AMITIAE - Saturday 3 August 2013
Cassandra: Surveillance in the Home - Joining some Dots (Amended - additional sources)
By Graham K. Rogers
In the news a great deal of late has been the revelations of Edward Snowden concerning the way that the NSA and other organisations have been conducting surveillance on individuals. The main outcry in the USA has been that US citizens have been targeted, although the NSA has been redefining some of the words it has used to make it seem more palatable. That and lying to Congress.
A report in the Jakarta Times last week showed some of the anger that erstwhile allies are feeling with the knowledge that their President (and others) was spied in when attending the 2009 G20 summit in London. Indonesia has had to promise that no such spying will take place at an upcoming APEC summit. One hopes they tell the United States.
Some types of surveillance are valuable. Traffic cams can show where congestion occurs and allow better route-planning; since 2010 Apple has a feature on its iOS devices and Macs for tracking a stolen or lost device (nice to see Android also copying this now); and crimes committed in public have been solved by careful use of such camera input, for example the Boston bombings, which were sadly not prevented however, despite all the tools apparently at the disposal of the security services.
There is also the benefit that cameras can be used to catch those supposed to be enforcing the law when they exceed their authority, or are even violent towards members of the public. Perhaps this is why so many police (and other law enforcement organisations) claim illegally that taking pictures of them should stop, even confiscating cameras and deleting shots. Illegally.
When the tracking enters the home or a user's private space, things are more problematical.
An aspect of the potential hacking was that the camera could be turned on, but the user would be unaware as the activity light would not be activated. Time perhaps for some Band-Aid fixes.
We are told in the report that the security breach could have allowed a number of other actions, perhaps concerning financial transactions on the internet, to be carried out. One security analyst cited in the report said, "If there's a vulnerability in any application, there's a vulnerability in the entire TV". The fault has now been fixed we are told, but I am sure I am not alone in not feeling at all secure, especially as Samsung is recommending that ". . . customers use encrypted wireless access points."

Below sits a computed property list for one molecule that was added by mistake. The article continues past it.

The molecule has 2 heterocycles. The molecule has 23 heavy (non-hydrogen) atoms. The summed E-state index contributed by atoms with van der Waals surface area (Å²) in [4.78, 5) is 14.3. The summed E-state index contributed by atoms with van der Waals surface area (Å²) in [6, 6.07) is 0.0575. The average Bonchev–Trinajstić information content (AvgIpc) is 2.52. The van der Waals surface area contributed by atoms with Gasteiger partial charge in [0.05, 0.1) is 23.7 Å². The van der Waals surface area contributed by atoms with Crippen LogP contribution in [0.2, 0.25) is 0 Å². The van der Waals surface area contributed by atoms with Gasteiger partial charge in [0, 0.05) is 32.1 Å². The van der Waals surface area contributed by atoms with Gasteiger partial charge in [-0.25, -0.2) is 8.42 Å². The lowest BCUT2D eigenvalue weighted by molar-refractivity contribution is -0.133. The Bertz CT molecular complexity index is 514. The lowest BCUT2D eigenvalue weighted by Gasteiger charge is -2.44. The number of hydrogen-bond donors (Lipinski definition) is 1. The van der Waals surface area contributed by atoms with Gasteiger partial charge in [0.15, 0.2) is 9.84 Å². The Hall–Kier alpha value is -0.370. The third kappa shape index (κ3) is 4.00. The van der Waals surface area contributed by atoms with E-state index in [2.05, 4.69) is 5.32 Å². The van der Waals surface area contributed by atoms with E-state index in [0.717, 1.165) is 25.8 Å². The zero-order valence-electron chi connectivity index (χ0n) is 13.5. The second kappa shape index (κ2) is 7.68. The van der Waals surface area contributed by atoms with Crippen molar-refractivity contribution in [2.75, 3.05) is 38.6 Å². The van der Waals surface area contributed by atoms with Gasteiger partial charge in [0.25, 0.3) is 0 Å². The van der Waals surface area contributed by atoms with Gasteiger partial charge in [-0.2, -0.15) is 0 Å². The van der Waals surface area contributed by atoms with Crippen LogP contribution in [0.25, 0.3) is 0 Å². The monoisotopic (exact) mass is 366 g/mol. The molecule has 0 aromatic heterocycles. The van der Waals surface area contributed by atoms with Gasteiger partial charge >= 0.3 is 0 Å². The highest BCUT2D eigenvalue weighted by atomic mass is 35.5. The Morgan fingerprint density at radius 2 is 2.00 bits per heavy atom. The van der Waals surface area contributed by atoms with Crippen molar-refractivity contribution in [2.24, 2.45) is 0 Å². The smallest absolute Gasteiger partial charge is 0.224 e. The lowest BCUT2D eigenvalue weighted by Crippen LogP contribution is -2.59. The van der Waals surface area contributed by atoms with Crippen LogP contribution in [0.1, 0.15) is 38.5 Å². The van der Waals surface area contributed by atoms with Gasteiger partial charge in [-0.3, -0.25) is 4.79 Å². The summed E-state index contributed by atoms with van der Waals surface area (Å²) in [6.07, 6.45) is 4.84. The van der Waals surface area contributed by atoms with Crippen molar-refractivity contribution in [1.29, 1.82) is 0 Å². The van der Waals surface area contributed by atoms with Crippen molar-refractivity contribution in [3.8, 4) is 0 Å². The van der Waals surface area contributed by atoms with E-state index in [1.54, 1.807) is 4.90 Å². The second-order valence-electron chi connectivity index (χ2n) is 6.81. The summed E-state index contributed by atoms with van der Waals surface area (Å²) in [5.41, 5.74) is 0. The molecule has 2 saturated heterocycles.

Their claim that their latest TV is "The most advanced tv experience" may be truer than consumers realise.
Masnick's article has a number of useful links to articles in which key-loggers are mentioned, in cases going back to 2001, but there is also a Wall Street Journal item that appeared a couple of days ago (1 August) by Jennifer Valentino-DeVries and Danny Yadron which explains in some detail how the FBI is using hacker tricks to access information that would previously have been inaccessible.
The article mentions the small industry that has grown up to provide such tools and the USA is not the only place where these are being developed. Some experts from Thailand are regularly visiting establishments to the west of London to be coached in the use of such new technologies. From what I am told, the capabilities are being expanded here too and that already several of the tools have been deployed.
Mike Masnick also highlights the "wonderful" line: "The bureau has controls to ensure only "relevant data" are scooped up". As the word, "relevant" has been used by the NSA a lot recently and is one of those featured in its apparent redefining of the language, eyebrows should be raised here.
The port reader software is used to intercept communications and, while some ISPs are resisting (and some courts are not cooperating), some are just rolling over. The report, analysis and comments by Declan McCullagh are worth taking time over. Consider the implications.
If the US has such capabilities, it may well have shared some of the technology (at least) with allies. it is well-known, for example, that the UK government (present and previous) have been pushing for legislation that will allow total access to all communications, relevant or not.
While the ISP is within its rights to do this, and local ISPs are under some pressure to prevent access to certain sites that may contain information the authorities do not want viewed here, in the context of the Snowden affair, it was interesting to see that Thailand was one of the countries that featured on the NSA map of places from which data was collected.
It was clear that Bangkok was one of the locations, but the others in the region are not clear. It was suggested that Vietnam was one, and Ho Chi Minh City (Saigon) looks a likely candidate. Malaysia was also suggested, but Singapore is more probable as it is a friendly state and most of the communications to and from the region pass through there.
As most of the data being swept up has no use whatsoever in a security context, he is justifiably enraged: as should we all be. The cartoon is on the page and may make some laugh for its irreverence and the way it highlights the unnecessary waste of resources.
Graham K. Rogers teaches at the Faculty of Engineering, Mahidol University in Thailand where he is also Assistant Dean. He wrote in the Bangkok Post, Database supplement on IT subjects. For the last seven years of Database he wrote a column on Apple and Macs.
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